Celebrants burned American and Israeli flags in Tehran, and festivities took place in nearly 800 other locations. PRESS TV also reported that “millions of people in other countries are also marking the occasion by turning out en masse to vent their anger at the Israeli regime.”

Saudi Arabia, which is aligned with Israel in its fierce opposition to a “bad deal” with Iran and which is at war with Iranian-backed Houthi forces in Yemen, was added to the list of the “bad guys” in this year’s Al Quds day festivities.

It is pure speculation and guesswork whether or not the United States and the other P5+1 powers will sign an agreement with Iran, but it is a safe bet that there is no chance it would be signed today when millions of Iranians are screaming “Down with America.”

No matter what comes out of the talks, Iran will claim a victory, and “Down with America” will be chanted

2 Israeli Picks on Travel+Leisure’s List of 10 Best Mid-East Hotels, One Best City

Thursday, July 9th, 2015

(JNi.media) This year, Tourism magazine Travel + Leisure’s readers’ favorite hotels ranged from Mexico to Spain, to India and to Tokyo, but many preferred establishments closer to home—nearly 40 percent of the hotels on the Top 50 list are located in the US.

Travel + Leisure’s also picked Jerusalem among the ten best cities for tourism in the coming year.

It hurt a bit that Jerusalem only ranked in 10th place with a score of 88.178. But they gave her good copy:

Christians, Jews, and Muslims converge to worship in this 4,000-year-old holy city, and their respective churches, synagogues, and mosques surround the historic Old City.

If you don’t trust this 4,000 year figure, check it out at the Jewish Virtual Library. They have it clocked at being first Settled in 3500 BCE. That actually makes it 4,500 years old. And don’t bother checking Wikipedia — they got their numbers from the Jewish Virtual Library…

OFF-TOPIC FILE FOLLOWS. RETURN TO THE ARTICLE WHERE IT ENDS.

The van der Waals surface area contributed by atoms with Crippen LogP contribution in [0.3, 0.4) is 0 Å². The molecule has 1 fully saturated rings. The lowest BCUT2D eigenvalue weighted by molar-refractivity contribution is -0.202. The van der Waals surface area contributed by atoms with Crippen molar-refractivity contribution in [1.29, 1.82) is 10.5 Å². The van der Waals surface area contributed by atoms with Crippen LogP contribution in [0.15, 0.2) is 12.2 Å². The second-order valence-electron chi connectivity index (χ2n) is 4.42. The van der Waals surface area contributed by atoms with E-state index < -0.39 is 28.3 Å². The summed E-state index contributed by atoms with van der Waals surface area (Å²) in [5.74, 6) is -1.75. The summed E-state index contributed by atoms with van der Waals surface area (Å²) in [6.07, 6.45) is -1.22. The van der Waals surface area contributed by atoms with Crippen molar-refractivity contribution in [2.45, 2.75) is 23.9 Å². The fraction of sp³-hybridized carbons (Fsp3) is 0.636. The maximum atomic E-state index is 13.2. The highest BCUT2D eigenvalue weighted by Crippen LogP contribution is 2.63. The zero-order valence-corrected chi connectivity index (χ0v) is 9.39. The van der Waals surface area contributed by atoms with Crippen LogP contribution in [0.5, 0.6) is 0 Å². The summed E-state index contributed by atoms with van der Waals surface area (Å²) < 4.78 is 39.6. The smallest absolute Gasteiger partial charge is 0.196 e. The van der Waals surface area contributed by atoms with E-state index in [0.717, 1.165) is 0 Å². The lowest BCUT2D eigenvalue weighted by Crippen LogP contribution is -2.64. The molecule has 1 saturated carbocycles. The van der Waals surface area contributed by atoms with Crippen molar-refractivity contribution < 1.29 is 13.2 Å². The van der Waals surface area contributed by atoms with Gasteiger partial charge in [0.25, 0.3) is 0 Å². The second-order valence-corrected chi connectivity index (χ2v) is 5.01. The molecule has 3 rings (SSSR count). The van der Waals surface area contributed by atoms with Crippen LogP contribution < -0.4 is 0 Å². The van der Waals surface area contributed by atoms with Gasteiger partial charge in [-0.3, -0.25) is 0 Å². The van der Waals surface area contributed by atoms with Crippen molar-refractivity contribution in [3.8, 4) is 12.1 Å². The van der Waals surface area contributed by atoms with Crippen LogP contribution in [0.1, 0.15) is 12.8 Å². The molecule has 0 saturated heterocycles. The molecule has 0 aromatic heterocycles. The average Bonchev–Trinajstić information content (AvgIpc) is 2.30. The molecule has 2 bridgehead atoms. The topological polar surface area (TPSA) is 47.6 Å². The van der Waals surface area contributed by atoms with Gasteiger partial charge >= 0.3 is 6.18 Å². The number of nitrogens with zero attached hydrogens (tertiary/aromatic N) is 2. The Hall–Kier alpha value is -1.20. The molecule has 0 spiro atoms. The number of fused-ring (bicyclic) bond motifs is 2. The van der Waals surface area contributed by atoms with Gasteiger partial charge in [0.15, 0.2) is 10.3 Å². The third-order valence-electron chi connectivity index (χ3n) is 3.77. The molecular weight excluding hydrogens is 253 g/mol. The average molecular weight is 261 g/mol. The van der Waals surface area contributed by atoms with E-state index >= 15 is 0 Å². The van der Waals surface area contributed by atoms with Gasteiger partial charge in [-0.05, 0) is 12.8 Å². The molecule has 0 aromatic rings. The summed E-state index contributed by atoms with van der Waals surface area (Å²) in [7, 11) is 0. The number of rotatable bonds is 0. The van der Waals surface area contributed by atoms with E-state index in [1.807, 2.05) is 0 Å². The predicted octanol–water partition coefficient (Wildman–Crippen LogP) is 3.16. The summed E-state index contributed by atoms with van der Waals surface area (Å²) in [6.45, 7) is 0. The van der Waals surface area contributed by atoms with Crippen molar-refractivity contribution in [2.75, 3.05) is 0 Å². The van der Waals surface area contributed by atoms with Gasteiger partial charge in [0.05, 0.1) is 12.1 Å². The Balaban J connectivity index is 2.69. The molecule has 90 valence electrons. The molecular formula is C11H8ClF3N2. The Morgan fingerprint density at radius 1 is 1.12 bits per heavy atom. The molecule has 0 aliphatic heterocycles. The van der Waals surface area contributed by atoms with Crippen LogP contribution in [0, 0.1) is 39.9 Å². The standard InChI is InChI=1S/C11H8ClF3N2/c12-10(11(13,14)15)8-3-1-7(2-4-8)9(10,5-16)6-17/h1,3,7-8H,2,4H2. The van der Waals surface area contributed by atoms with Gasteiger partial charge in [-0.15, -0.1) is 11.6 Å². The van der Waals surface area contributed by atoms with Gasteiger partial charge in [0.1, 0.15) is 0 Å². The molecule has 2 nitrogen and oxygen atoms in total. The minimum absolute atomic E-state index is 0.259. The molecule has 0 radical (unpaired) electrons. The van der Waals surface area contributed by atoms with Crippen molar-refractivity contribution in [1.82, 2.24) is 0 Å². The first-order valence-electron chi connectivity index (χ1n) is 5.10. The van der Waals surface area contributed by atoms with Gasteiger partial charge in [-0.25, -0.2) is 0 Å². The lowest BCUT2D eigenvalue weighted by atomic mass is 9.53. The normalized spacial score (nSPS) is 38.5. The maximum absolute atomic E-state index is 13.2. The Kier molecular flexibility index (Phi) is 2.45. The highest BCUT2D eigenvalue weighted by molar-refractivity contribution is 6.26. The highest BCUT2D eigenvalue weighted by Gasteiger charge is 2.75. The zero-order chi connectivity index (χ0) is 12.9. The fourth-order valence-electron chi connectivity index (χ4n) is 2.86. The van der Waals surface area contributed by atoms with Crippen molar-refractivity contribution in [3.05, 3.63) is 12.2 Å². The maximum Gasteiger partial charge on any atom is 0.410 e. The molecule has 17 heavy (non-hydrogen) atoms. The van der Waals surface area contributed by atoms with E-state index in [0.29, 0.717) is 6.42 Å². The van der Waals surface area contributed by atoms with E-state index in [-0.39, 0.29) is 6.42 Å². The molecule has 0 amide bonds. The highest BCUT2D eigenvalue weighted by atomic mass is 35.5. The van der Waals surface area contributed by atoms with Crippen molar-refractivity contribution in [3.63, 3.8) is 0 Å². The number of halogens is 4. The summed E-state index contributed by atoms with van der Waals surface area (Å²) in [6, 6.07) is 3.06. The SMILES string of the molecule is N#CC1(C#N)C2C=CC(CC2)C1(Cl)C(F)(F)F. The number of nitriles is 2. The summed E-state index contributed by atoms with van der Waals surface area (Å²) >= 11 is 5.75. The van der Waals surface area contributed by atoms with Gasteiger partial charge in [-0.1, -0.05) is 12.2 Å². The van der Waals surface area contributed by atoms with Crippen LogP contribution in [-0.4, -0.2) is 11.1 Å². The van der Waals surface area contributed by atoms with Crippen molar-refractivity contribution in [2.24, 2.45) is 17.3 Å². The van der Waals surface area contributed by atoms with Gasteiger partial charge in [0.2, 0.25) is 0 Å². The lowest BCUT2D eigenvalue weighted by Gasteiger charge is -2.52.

Tourist copy continues:

Here, you can tuck a miniature prayer into the Western Wall, or see a fragment of clay engraved with cuneiform at the excavation site at Temple Mount. The iconic, gleaming gold Dome of the Rock is best photographed from the Austrian Hospice, which offers unparalleled views of the city and Mount of Olives.

Jerusalem, like every other city on our list, also has a stake in the contemporary and the secular. Luxury apartment buildings now erupt like stalagmites from the Judean Desert, and high-end restaurants, such as King’s Court at the restored Waldorf Astoria, are bringing a new upmarket appeal to this arid oasis.

Now, that’s appetizing writing!

No. 9 is Cape Town, South Africa, with a score of 88.271

No. 8 Barcelona, Spain, score: 88.587

No. 7 Krakow, Poland, score: 88.693

No. 6 Bangkok, Thailand, score: 88.907

No. 5 Rome, Italy, score: 88.992

No. 4 Florence, Italy, score: 89.429

No. 3 Siem Reap, Cambodia, score: 89.57

Seriously? Better than Rome and Jerusalem? Who are these people?

No. 2 Charleston, South Carolina, score: 89.843

Is that with or without the Confederate flag?

And the No. 1 city in the world: Kyoto, Japan, with a score of 91.22

The magazine also ranked the best hotels in the world by regions for 2015.

In the category of Middle East and Africa, two of the top ten hotels are in Jerusalem, Israel, with the prestigious King David Hotel’s in sixth place with a score of 87.29, and the David Citadel Hotel ranked eighth with a score of 84.24.

The top rated hotel for this part of the world is Saxon Hotel, Villas & Spa in Johannesburg, South Africa, with a score of 94.75.

Both prestigious Israeli hotels are celebrity magnets. President Barack Obama stayed at the King David in 2013, and Kim Kardashian and Kanye West preferred the David Citadel Hotel during their vacation in the Holy Land.

Incidentally, the Four Seasons Hotel in Amman, Jordan, came third.

It makes you feel so… Average… Sigh.

Printed from: http://www.jewishpress.com/news/breaking-news/2-israeli-picks-on-travelleisures-list-of-10-best-mid-east-hotels-one-best-city/2015/07/09/